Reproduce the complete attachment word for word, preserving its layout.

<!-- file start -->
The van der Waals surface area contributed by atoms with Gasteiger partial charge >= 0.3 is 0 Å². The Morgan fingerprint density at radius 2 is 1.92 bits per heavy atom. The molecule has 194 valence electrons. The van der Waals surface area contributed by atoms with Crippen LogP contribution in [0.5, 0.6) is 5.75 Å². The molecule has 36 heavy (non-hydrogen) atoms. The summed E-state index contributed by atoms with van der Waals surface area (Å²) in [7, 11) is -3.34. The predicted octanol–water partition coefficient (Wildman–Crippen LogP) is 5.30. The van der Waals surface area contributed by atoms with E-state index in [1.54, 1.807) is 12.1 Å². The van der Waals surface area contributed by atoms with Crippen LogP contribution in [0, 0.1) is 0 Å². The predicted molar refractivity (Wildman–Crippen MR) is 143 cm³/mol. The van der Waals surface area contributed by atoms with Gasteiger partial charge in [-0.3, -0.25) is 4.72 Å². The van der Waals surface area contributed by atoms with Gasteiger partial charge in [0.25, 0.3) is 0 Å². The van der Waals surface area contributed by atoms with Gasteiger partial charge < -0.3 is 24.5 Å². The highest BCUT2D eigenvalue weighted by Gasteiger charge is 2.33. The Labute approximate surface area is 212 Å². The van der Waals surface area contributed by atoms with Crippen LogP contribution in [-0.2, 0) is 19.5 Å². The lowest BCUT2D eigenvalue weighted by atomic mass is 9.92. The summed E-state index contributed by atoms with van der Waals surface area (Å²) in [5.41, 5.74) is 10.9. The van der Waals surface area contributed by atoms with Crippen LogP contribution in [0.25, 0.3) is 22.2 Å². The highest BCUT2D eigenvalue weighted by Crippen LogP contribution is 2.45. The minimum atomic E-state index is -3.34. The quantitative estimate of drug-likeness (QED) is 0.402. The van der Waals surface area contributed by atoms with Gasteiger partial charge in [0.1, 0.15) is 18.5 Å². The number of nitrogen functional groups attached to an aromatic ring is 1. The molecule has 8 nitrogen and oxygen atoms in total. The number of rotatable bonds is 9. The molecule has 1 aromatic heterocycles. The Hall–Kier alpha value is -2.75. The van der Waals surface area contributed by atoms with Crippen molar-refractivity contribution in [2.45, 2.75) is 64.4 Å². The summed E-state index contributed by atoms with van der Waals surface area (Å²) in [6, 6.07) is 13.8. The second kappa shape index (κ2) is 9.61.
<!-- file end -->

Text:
The van der Waals surface area contributed by atoms with Gasteiger partial charge >= 0.3 is 0 Å². The Morgan fingerprint density at radius 2 is 1.92 bits per heavy atom. The molecule has 194 valence electrons. The van der Waals surface area contributed by atoms with Crippen LogP contribution in [0.5, 0.6) is 5.75 Å². The molecule has 36 heavy (non-hydrogen) atoms. The summed E-state index contributed by atoms with van der Waals surface area (Å²) in [7, 11) is -3.34. The predicted octanol–water partition coefficient (Wildman–Crippen LogP) is 5.30. The van der Waals surface area contributed by atoms with E-state index in [1.54, 1.807) is 12.1 Å². The van der Waals surface area contributed by atoms with Crippen LogP contribution in [0, 0.1) is 0 Å². The predicted molar refractivity (Wildman–Crippen MR) is 143 cm³/mol. The van der Waals surface area contributed by atoms with Gasteiger partial charge in [-0.3, -0.25) is 4.72 Å². The van der Waals surface area contributed by atoms with Gasteiger partial charge in [0.25, 0.3) is 0 Å². The van der Waals surface area contributed by atoms with Gasteiger partial charge < -0.3 is 24.5 Å². The highest BCUT2D eigenvalue weighted by Gasteiger charge is 2.33. The Labute approximate surface area is 212 Å². The van der Waals surface area contributed by atoms with Crippen LogP contribution in [-0.2, 0) is 19.5 Å². The lowest BCUT2D eigenvalue weighted by atomic mass is 9.92. The summed E-state index contributed by atoms with van der Waals surface area (Å²) in [5.41, 5.74) is 10.9. The van der Waals surface area contributed by atoms with Crippen LogP contribution in [0.25, 0.3) is 22.2 Å². The highest BCUT2D eigenvalue weighted by Crippen LogP contribution is 2.45. The minimum atomic E-state index is -3.34. The quantitative estimate of drug-likeness (QED) is 0.402. The van der Waals surface area contributed by atoms with Gasteiger partial charge in [0.1, 0.15) is 18.5 Å². The number of nitrogen functional groups attached to an aromatic ring is 1. The molecule has 8 nitrogen and oxygen atoms in total. The number of rotatable bonds is 9. The molecule has 1 aromatic heterocycles. The Hall–Kier alpha value is -2.75. The van der Waals surface area contributed by atoms with Crippen molar-refractivity contribution in [2.45, 2.75) is 64.4 Å². The summed E-state index contributed by atoms with van der Waals surface area (Å²) in [6, 6.07) is 13.8. The second kappa shape index (κ2) is 9.61.